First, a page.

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iop360
Group Title
find the limit as h approaches 0:
f(13+h)  f(13) divided by h
if f(x) = ³√1695  8x^2
 one year ago
 one year ago
iop360 Group Title
find the limit as h approaches 0: f(13+h)  f(13) divided by h if f(x) = ³√1695  8x^2
 one year ago
 one year ago

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Algebraic! Group TitleBest ResponseYou've already chosen the best response.0
\[ ³√1695  8x^2\] ?
 one year ago

Algebraic! Group TitleBest ResponseYou've already chosen the best response.0
seems unlikely... missing something?
 one year ago

iop360 Group TitleBest ResponseYou've already chosen the best response.0
\[\lim_{h \rightarrow 0}\frac{ \sqrt[3]{1695  8x^2} 7 }{ h } \]
 one year ago

satellite73 Group TitleBest ResponseYou've already chosen the best response.1
same gimmick as with a square root, rationalize the numerator, but this time instead of using \[(ab)(a+b)=a^2b^2\] you have to use \[(ab)(a^2+ab+b^2)=a^3b^3\] so it is a pain in the arse
 one year ago

iop360 Group TitleBest ResponseYou've already chosen the best response.0
the answer is \[\frac{ 208 }{ 147 }\] i want to figure what to do to get it.
 one year ago

satellite73 Group TitleBest ResponseYou've already chosen the best response.1
have fun but you can do it use \(a=\sqrt[3]{16958x^2}\) and \(b=7\)
 one year ago

iop360 Group TitleBest ResponseYou've already chosen the best response.0
\[\lim_{h \rightarrow 0} \frac{ f(13 + h)  f(13) }{ h }\] this is the original question btw
 one year ago

iop360 Group TitleBest ResponseYou've already chosen the best response.0
if f(x) is \[\sqrt[3]{1695  8x^2}\]
 one year ago

satellite73 Group TitleBest ResponseYou've already chosen the best response.1
what is \(f(13)\)?
 one year ago

iop360 Group TitleBest ResponseYou've already chosen the best response.0
\[\sqrt[3]{1695  8x^2} \] with 13 plugged in, which equals 7
 one year ago

satellite73 Group TitleBest ResponseYou've already chosen the best response.1
ok then you can start with \[\frac{\sqrt[3]{16958(13+h)^2}7}{h}\]\]
 one year ago

satellite73 Group TitleBest ResponseYou've already chosen the best response.1
you can leave it in this form, or you can write \[\sqrt[3]{343h^2208h}7\]
 one year ago

satellite73 Group TitleBest ResponseYou've already chosen the best response.1
who gave you this problem? this really sucks unless you are supposed to use a shortcut, namely recognize this as the derivative and evaluate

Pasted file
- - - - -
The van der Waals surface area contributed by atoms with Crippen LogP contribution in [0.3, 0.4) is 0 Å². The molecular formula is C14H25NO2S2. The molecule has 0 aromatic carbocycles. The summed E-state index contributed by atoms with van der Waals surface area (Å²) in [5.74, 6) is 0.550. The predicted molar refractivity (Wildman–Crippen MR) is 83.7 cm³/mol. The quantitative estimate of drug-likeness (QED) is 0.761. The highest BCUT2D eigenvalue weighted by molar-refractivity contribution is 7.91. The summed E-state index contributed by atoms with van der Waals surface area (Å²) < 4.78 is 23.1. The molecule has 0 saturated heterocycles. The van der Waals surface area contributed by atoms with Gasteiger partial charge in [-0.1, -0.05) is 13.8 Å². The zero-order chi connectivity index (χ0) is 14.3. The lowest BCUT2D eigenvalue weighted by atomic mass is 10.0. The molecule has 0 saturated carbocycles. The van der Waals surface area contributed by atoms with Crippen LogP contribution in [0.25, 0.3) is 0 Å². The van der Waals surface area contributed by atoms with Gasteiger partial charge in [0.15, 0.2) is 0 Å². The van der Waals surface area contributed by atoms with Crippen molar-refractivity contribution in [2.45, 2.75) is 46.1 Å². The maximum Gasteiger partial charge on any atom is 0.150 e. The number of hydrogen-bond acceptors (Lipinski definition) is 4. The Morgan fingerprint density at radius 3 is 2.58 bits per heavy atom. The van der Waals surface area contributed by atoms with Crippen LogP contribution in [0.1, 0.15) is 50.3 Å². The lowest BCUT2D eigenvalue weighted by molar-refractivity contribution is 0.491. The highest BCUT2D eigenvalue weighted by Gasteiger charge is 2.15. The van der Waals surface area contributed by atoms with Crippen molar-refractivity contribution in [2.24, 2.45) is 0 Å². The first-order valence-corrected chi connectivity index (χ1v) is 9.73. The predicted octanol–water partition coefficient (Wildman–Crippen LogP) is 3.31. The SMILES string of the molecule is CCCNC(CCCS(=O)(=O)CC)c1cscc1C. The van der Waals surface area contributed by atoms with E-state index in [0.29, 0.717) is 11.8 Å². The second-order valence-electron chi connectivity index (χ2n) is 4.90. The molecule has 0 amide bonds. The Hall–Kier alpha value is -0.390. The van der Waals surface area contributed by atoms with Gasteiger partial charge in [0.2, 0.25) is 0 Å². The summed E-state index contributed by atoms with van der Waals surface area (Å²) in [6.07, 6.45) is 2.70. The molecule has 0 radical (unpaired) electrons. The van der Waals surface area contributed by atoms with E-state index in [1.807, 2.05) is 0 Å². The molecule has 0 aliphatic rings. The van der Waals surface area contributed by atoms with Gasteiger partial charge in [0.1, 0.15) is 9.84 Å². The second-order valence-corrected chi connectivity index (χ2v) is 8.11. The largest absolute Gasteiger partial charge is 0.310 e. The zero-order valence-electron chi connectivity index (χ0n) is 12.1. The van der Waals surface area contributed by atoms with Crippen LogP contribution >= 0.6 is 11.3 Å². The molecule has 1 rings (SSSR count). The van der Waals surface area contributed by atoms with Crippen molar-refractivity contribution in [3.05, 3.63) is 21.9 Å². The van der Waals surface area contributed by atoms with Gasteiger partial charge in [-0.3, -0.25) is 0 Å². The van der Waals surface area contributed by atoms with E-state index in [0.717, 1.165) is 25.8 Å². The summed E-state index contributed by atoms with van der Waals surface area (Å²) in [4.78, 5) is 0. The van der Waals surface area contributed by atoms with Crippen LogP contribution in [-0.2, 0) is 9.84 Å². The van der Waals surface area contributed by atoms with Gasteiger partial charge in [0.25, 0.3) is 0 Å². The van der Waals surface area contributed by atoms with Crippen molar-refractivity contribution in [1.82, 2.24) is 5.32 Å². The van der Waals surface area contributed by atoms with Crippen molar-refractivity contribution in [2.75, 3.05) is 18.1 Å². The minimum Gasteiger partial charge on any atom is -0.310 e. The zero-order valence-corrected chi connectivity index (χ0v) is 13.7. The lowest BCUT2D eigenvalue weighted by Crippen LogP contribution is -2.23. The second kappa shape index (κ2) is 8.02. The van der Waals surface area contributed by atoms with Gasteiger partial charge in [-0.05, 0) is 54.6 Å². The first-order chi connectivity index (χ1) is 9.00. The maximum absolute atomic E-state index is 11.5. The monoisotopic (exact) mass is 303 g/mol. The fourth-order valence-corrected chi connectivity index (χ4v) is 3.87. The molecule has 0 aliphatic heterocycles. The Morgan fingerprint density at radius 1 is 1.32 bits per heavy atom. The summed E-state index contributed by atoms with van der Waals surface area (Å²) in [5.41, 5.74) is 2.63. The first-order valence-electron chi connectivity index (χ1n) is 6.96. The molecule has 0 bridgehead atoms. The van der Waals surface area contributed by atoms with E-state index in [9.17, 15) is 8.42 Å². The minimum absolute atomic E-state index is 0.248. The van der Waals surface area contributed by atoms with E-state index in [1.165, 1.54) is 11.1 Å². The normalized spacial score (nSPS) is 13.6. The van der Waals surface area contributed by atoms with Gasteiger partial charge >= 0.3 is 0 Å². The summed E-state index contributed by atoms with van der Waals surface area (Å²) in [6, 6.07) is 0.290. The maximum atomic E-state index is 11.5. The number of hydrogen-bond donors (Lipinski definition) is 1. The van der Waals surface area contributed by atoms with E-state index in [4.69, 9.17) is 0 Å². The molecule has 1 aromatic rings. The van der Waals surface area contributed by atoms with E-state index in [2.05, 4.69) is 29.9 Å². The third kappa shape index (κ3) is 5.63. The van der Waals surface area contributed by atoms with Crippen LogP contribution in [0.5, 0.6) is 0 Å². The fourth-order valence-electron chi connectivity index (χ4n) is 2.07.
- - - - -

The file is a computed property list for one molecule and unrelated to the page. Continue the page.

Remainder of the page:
one year ago

iop360 Group TitleBest ResponseYou've already chosen the best response.0
university online homework
 one year ago

satellite73 Group TitleBest ResponseYou've already chosen the best response.1
do you know how to take a derivative? because then it it would be not so hard but if you do not, then there is a ton of work to be done
 one year ago

iop360 Group TitleBest ResponseYou've already chosen the best response.0
i do know, im not sure if it would give me the answer im supposed to get
 one year ago

iop360 Group TitleBest ResponseYou've already chosen the best response.0
ill try taking the derivative
 one year ago

satellite73 Group TitleBest ResponseYou've already chosen the best response.1
this is the derivative of \[\sqrt[3]{16958x^2}\] evaluated at \(x=13\)
 one year ago

satellite73 Group TitleBest ResponseYou've already chosen the best response.1
so if you can take the derivative, then plug in 13, you will get your answer
 one year ago

satellite73 Group TitleBest ResponseYou've already chosen the best response.1
just to finish quick derivative is \[\frac{16x}{3(16958x^2)^{\frac{2}{3}}}\]
 one year ago

satellite73 Group TitleBest ResponseYou've already chosen the best response.1
by the chain rule and power rule replace \(x\) by 13 and you should get your answer this is a much snappier way then doing it by hand
 one year ago

iop360 Group TitleBest ResponseYou've already chosen the best response.0
ohh ok thanks!
 one year ago

iop360 Group TitleBest ResponseYou've already chosen the best response.0
yeah i think i got the same
 one year ago
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